Why The Volvo V60 Cross Country Is The Only 'Acceptable' Crossover

If you really have to do the crossover thing, Volvo's off-road-ified V60 is surely the way to do it

Remind me later
Volvo - Why The Volvo V60 Cross Country Is The Only 'Acceptable' Crossover - Features

However good a crossover is, there is always a caveat. Behind each and every one is a hatchback or estate car, often from the same manufacturer, which will better serve 99 per cent of buyers.

The problem is physics. Car makers may have gotten very good at making their high-riding wares stop and steer very well, all things considered, but there’s only so much you can do to mitigate a car putting on several hundred kilos compared to the equivalent hatch and keeping its centre of gravity much further up than you’d like.

It’ll be slower, use more fuel and won’t be as nice to drive. The fact is, people are buying compromised cars for an increase in ride height plus some off-road ability they’ll never use.

But, there is a saviour. A car to break this spell of automotive madness. And it’s called the Volvo V60 Cross Country.

Volvo - Why The Volvo V60 Cross Country Is The Only 'Acceptable' Crossover - Features

Like the V90 CC, the genius of the V60 is that it’s still… well, it’s still an estate car, isn’t it? Just a jacked up one, with some tough grey plastic cladding that shows everyone else you have an active lifestyle that requires your car to be decked out thusly. Even if you don’t.

It sits 60mm higher than a regular V60, giving you a lofty (ish) driving position, and together with a dedicated off-road mode plus hill descent control, it can actually do the rough stuff, so long as you remember it isn’t quite a Land Rover Defender. And it does all this with little in the way of compromise.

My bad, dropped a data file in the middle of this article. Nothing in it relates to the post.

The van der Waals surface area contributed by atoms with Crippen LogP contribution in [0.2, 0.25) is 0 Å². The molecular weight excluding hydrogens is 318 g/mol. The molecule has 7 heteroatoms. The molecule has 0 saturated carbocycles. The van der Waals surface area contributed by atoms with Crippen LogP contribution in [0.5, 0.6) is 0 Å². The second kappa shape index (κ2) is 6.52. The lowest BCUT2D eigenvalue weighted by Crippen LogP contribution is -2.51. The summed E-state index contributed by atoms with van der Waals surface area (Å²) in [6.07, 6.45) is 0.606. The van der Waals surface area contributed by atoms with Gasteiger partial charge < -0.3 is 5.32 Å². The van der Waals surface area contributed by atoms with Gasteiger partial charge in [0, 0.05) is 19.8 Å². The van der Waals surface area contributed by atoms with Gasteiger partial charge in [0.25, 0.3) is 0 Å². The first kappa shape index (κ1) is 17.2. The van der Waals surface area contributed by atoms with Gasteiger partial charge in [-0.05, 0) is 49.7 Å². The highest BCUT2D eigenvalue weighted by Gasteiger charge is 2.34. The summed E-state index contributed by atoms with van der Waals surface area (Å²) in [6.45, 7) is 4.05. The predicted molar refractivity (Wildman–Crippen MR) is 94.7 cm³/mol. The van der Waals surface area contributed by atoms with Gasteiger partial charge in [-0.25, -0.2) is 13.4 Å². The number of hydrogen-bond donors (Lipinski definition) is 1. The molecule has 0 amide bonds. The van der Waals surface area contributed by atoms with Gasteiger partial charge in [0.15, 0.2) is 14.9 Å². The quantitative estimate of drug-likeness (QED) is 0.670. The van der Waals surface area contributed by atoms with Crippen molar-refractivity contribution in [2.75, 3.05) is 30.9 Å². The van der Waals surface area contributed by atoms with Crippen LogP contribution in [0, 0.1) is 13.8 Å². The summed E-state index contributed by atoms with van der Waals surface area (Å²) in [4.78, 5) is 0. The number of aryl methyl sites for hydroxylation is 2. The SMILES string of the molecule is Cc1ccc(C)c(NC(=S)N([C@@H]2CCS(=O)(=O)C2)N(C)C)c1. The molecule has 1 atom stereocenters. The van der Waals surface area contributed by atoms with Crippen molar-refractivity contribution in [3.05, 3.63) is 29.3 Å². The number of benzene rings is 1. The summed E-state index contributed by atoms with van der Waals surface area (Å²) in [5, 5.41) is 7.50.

The Volvo V60 Cross Country can handle some moderate off-roading, should the need arise...
The Volvo V60 Cross Country can handle some moderate off-roading, should the need arise...

It may be 123kg heavier than a regular V60 D4, but almost all of that increase is down to the Haldex four-wheel drive system - this is the only V60 available with 4WD. It rolls a little more than other V60s and is noticeably softer (it rides beautifully, actually), but it still just feels like an ordinary estate car.

It’s not the most thrilling thing to drive quickly, but there is a decent amount of traction, and the 187bhp D4 turbo diesel engine makes progress easy enough. We’d probably hold out for the punchy and refined Cross Country T5 petrol, though.

Volvo - Why The Volvo V60 Cross Country Is The Only 'Acceptable' Crossover - Features

What’s particularly unusual about the V60 Cross Country is it’s somehow so much cooler and more appealing than a regular, already very pretty V60, without trying hard at all. Perhaps it’s because Volvo effectively gave birth to this sub-genre of cars with the V70 XC. The Swedish brand followed it up with a long line of slightly jacked up, slightly toughened estate cars (and even a saloon, in the form of the S60), and they’ve all just looked right.

If I was in the market for a V60, there’s no question that the Cross Country is the one I’d buy. And then I’d adapt my lifestyle to get the most of it. Perhaps I’d buy a remote hut somewhere to live in, or find a hobby that requires driving down a muddy track from time to time. Either way, I know I want one - the same certainly can’t be said for any crossover.

Volvo - Why The Volvo V60 Cross Country Is The Only 'Acceptable' Crossover - Features

The interior is, as on any SPA (Scalable Product Architecture) Volvo, overly familiar, but thoroughly lovely. The nine-inch touchscreen is very good (even if I’d still prefer the climate controls to be separate), and the general environment a far classier and more subtle than what you’d find in any of the V60’s German rivals.

Just like the German rivals, however, there’s no such thing as a cheap one. Our test car had its £38,270 starting price inflated to a wallet-busting £50,915. Granted, I could see plenty on the options list I could do without, but also plenty I’d want to keep - you should expect to drop at least £45k on one of these. But, for a car that’s brilliantly built and able to tick many boxes while also looking effortlessly cool, that doesn’t seem so bad.